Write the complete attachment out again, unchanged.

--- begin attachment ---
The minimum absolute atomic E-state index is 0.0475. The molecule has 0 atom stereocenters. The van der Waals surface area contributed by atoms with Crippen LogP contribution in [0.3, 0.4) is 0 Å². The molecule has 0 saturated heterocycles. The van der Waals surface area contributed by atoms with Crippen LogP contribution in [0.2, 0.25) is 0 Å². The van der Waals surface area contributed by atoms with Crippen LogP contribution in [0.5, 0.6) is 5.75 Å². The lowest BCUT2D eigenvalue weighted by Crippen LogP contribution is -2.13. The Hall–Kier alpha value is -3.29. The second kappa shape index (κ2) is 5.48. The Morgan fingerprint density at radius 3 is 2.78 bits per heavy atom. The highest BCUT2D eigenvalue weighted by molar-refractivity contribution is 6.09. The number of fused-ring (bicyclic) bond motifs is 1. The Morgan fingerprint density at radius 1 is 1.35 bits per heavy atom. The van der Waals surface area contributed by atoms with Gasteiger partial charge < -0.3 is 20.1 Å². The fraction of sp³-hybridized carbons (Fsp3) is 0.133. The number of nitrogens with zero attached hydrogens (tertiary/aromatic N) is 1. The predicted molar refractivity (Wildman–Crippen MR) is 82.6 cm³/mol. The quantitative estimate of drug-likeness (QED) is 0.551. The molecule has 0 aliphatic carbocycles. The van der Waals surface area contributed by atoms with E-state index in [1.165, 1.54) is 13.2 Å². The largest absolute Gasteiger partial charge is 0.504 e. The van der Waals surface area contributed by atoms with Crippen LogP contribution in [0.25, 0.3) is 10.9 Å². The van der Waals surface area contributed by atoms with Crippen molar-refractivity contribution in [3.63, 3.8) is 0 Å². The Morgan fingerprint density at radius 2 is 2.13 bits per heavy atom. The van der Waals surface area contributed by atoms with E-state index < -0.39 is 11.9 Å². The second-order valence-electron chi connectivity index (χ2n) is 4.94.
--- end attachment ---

The minimum absolute atomic E-state index is 0.0475. The molecule has 0 atom stereocenters. The van der Waals surface area contributed by atoms with Crippen LogP contribution in [0.3, 0.4) is 0 Å². The molecule has 0 saturated heterocycles. The van der Waals surface area contributed by atoms with Crippen LogP contribution in [0.2, 0.25) is 0 Å². The van der Waals surface area contributed by atoms with Crippen LogP contribution in [0.5, 0.6) is 5.75 Å². The lowest BCUT2D eigenvalue weighted by Crippen LogP contribution is -2.13. The Hall–Kier alpha value is -3.29. The second kappa shape index (κ2) is 5.48. The Morgan fingerprint density at radius 3 is 2.78 bits per heavy atom. The highest BCUT2D eigenvalue weighted by molar-refractivity contribution is 6.09. The number of fused-ring (bicyclic) bond motifs is 1. The Morgan fingerprint density at radius 1 is 1.35 bits per heavy atom. The van der Waals surface area contributed by atoms with Gasteiger partial charge < -0.3 is 20.1 Å². The fraction of sp³-hybridized carbons (Fsp3) is 0.133. The number of nitrogens with zero attached hydrogens (tertiary/aromatic N) is 1. The predicted molar refractivity (Wildman–Crippen MR) is 82.6 cm³/mol. The quantitative estimate of drug-likeness (QED) is 0.551. The molecule has 0 aliphatic carbocycles. The van der Waals surface area contributed by atoms with E-state index in [1.165, 1.54) is 13.2 Å². The largest absolute Gasteiger partial charge is 0.504 e. The van der Waals surface area contributed by atoms with Crippen LogP contribution in [0.25, 0.3) is 10.9 Å². The van der Waals surface area contributed by atoms with Crippen molar-refractivity contribution in [3.63, 3.8) is 0 Å². The Morgan fingerprint density at radius 2 is 2.13 bits per heavy atom. The van der Waals surface area contributed by atoms with E-state index < -0.39 is 11.9 Å². The second-order valence-electron chi connectivity index (χ2n) is 4.94.